Often, children don’t get too excited about green vegetables.
But Gianni Vaccaro found that the students she worked with at the Boys & Girls Clubs of Greater Milwaukee at Siefert School got really excited about salad.
The youngsters often ate three meals a day at the club, said Vaccaro, who was then a film major and coordinating an arts program at the school. “The 5-year-olds would get super stoked about vegetables.”
That experience led Vaccaro, who switched her major to nutritional sciences, to get interested in what she and nutritional sciences faculty call Milwaukee’s food apartheid – areas of the city where fresh fruit and vegetables and other nutritious foods were harder to come by. She found the city had 113 areas in that category.
“It was eye opening to me that people very close to me didn’t eat at home while fresh food went into the garbage.”
So, she decided to do something about it. “I’m super passionate about health. I wanted to find a way to make plant-based foods more accessible,” she said.
Her solution, started in the summer of 2021, is a nonprofit called Sauce Milwaukee.
The goal of Sauce is to deliver fresh food and nutritious meals for free to people in those areas. All of Vaccaro’s deliveries are by bike to keep the environmental impact low and to let her be more approachable.
Through networking with other organizations, restaurants and grocery stores, Vaccaro has been able to collect good leftover food that had been destined for the dumpster. She prepares and packages the meals — local restaurants have been generous in donating reusable “to-go” containers, she said — loads them up in her bike trailer and sets off to deliver them. She is sometimes joined by other volunteer bikers, which allows Sauce to expand its reach.
Vaccaro accepts requests through the internet — though many of those who need the food don’t have internet access. So, she also posts flyers with a phone number around neighborhoods she’ll be visiting, working in 10 x 10 block grids on each delivery trip. She’s been doing two to three trips a week and hopes to expand that.
Susan Kundrat, clinical professor of nutritional sciences at UWM, says Vaccaro’s effort is important.
“Students like Gianni bring much needed awareness, energy and enthusiasm around hunger issues to our community,” Kundrat said. “Her groundbreaking work with Sauce Milwaukee fills a very important need – bringing food directly to those who may not be able to get to a food pantry or a meal site to secure sustenance. This kind of innovative, creative thinking is just what we are looking for in our students at UW-Milwaukee.”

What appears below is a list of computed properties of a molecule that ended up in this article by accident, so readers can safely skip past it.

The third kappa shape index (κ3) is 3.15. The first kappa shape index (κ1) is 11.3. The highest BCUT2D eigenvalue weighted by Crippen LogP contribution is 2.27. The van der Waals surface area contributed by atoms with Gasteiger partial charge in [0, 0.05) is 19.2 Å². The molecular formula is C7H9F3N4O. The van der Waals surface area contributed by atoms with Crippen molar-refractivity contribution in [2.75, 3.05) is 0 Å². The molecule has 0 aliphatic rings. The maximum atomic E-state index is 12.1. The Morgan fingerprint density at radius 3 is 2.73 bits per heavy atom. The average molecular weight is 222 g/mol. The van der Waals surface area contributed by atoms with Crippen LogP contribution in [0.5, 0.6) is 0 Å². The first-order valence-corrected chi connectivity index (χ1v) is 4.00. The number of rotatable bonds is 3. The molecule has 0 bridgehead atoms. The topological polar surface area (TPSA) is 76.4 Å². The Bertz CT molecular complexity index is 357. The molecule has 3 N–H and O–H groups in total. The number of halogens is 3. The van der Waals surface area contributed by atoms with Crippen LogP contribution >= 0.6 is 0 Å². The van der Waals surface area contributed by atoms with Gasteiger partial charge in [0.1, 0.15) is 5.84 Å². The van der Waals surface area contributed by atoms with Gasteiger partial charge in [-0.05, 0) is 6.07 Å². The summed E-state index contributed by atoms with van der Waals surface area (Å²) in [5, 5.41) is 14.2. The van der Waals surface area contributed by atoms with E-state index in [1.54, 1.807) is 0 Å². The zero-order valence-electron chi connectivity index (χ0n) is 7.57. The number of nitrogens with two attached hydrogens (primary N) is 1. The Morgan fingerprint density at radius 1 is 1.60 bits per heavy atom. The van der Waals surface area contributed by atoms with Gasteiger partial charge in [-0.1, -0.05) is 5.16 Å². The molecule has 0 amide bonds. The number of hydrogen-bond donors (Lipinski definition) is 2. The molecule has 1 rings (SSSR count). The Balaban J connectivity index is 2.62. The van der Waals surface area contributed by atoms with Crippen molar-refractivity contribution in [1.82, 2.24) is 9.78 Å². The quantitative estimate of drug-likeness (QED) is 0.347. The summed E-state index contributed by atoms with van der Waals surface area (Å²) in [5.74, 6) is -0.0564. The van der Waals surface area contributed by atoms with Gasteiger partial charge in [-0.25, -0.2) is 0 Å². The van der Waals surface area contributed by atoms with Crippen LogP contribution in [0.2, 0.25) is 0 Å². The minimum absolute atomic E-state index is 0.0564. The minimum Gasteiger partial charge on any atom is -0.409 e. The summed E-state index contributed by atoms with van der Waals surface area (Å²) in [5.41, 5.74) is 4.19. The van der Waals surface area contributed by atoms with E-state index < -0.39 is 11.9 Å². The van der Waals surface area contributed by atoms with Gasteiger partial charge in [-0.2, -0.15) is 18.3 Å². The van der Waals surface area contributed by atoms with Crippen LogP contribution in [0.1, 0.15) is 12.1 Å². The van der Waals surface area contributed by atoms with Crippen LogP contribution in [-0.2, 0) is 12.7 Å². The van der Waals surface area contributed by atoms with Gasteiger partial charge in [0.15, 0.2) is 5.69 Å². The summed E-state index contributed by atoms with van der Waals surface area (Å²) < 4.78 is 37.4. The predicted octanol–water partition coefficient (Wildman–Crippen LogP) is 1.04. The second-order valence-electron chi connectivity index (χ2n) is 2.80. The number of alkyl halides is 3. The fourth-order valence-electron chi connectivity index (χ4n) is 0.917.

Having established Sauce Milwaukee as a 501(c)(3) nonprofit, Vaccaro is able to accept financial donations through a GoFundMe page.
Vaccaro said food stamps and food pantries have helped alleviate hunger, but many of those she is serving can’t get to pantries or aren’t able to carry quantities of food home because of their lack of transportation.
“We want to remove as many obstacles as possible to put the food in their hands directly.”
In addition to being a student in nutritional sciences, Vaccaro now teaches social and emotional development to grades K-8 at both Northwest Catholic and Milwaukee Academy of Science. She plans to graduate from UWM in the fall of 2023.
Part of her mission is just getting to know people and build relationships. Delivering and visiting neighborhoods in person has helped her do that. Over the summer of 2021, she stopped at a day care center where some of the caregivers were outside, for example. She offered them the free meals. Some took them, some didn’t. “People are good about only taking what they need.”
Vaccaro started a community garden to help increase the fresh produce available. She’s also joined with other hunger organizations in efforts like a shared kitchen where she can prepare food. “We are all working together to fight this hunger battle.”
One of her organization’s goals is to use healthy food to fight the many diseases and problems related to inadequate nutrition, said Vaccaro. Sauce Milwaukee’s website sets out the goal: “We are determined to bring healthy foods to everyone in need, because all people deserve to eat whole foods without physical, financial or mental stresses involved.”
Vaccaro’s mission fits with UWM’s – its nutritional sciences department is involved in the efforts to battle hunger. Students in nutritional sciences logged about 500 hours of service learning over one recent semester in three courses, all focused on food security in the Milwaukee area, Kundrat said. The primary sites are the UWM Food Center and Pantry, the Kinship Community Food Center, The Gathering and Friedens Food Pantries.
“I believe students learn best by blending what they learn from books and in class with experiencing real-life situations, all the while making an important positive contribution to their communities,” Kundrat said. “Service-learning and volunteering provide these important opportunities while also teaching empathy.”